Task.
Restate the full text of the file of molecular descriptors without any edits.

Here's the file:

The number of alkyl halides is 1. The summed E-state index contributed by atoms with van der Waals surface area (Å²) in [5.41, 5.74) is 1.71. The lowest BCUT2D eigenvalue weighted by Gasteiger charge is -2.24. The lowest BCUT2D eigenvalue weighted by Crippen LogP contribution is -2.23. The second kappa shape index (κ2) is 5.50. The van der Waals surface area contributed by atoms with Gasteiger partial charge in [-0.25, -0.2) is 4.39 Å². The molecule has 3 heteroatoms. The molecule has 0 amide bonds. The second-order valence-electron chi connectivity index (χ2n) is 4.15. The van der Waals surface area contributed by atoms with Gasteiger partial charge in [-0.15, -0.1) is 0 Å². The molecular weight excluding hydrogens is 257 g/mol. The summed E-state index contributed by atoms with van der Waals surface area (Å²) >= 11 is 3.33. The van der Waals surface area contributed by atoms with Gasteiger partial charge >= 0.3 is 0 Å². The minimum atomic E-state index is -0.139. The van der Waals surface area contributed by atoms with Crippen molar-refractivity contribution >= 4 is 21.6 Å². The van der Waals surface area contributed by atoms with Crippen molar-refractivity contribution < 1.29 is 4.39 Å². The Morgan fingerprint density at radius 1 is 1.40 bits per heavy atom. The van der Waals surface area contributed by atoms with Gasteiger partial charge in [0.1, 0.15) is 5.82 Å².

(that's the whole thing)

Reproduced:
The number of alkyl halides is 1. The summed E-state index contributed by atoms with van der Waals surface area (Å²) in [5.41, 5.74) is 1.71. The lowest BCUT2D eigenvalue weighted by Gasteiger charge is -2.24. The lowest BCUT2D eigenvalue weighted by Crippen LogP contribution is -2.23. The second kappa shape index (κ2) is 5.50. The van der Waals surface area contributed by atoms with Gasteiger partial charge in [-0.25, -0.2) is 4.39 Å². The molecule has 3 heteroatoms. The molecule has 0 amide bonds. The second-order valence-electron chi connectivity index (χ2n) is 4.15. The van der Waals surface area contributed by atoms with Gasteiger partial charge in [-0.15, -0.1) is 0 Å². The molecular weight excluding hydrogens is 257 g/mol. The summed E-state index contributed by atoms with van der Waals surface area (Å²) >= 11 is 3.33. The van der Waals surface area contributed by atoms with Gasteiger partial charge >= 0.3 is 0 Å². The minimum atomic E-state index is -0.139. The van der Waals surface area contributed by atoms with Crippen molar-refractivity contribution >= 4 is 21.6 Å². The van der Waals surface area contributed by atoms with Crippen molar-refractivity contribution < 1.29 is 4.39 Å². The Morgan fingerprint density at radius 1 is 1.40 bits per heavy atom. The van der Waals surface area contributed by atoms with Gasteiger partial charge in [0.1, 0.15) is 5.82 Å².